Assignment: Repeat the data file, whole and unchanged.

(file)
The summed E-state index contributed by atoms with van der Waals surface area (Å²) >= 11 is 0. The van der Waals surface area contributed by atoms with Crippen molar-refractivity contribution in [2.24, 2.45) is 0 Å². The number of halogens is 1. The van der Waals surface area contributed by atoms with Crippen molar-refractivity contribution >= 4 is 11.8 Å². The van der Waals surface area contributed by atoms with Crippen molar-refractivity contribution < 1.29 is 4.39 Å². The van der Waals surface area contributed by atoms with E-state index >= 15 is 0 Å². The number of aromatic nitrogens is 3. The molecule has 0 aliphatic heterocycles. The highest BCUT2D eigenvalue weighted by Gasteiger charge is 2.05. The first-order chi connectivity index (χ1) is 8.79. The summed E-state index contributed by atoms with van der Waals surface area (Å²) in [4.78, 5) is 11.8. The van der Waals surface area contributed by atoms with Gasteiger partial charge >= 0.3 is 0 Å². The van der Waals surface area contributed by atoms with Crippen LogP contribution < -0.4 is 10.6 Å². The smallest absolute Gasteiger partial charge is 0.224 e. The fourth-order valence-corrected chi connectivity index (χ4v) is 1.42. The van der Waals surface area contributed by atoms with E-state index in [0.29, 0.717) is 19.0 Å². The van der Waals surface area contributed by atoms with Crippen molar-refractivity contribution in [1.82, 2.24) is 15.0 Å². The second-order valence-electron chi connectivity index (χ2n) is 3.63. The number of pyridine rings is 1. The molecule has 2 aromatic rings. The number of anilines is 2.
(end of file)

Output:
The summed E-state index contributed by atoms with van der Waals surface area (Å²) >= 11 is 0. The van der Waals surface area contributed by atoms with Crippen molar-refractivity contribution in [2.24, 2.45) is 0 Å². The number of halogens is 1. The van der Waals surface area contributed by atoms with Crippen molar-refractivity contribution >= 4 is 11.8 Å². The van der Waals surface area contributed by atoms with Crippen molar-refractivity contribution < 1.29 is 4.39 Å². The van der Waals surface area contributed by atoms with E-state index >= 15 is 0 Å². The number of aromatic nitrogens is 3. The molecule has 0 aliphatic heterocycles. The highest BCUT2D eigenvalue weighted by Gasteiger charge is 2.05. The first-order chi connectivity index (χ1) is 8.79. The summed E-state index contributed by atoms with van der Waals surface area (Å²) in [4.78, 5) is 11.8. The van der Waals surface area contributed by atoms with Gasteiger partial charge >= 0.3 is 0 Å². The van der Waals surface area contributed by atoms with Crippen LogP contribution < -0.4 is 10.6 Å². The smallest absolute Gasteiger partial charge is 0.224 e. The fourth-order valence-corrected chi connectivity index (χ4v) is 1.42. The van der Waals surface area contributed by atoms with E-state index in [0.29, 0.717) is 19.0 Å². The van der Waals surface area contributed by atoms with Crippen molar-refractivity contribution in [1.82, 2.24) is 15.0 Å². The second-order valence-electron chi connectivity index (χ2n) is 3.63. The number of pyridine rings is 1. The molecule has 2 aromatic rings. The number of anilines is 2.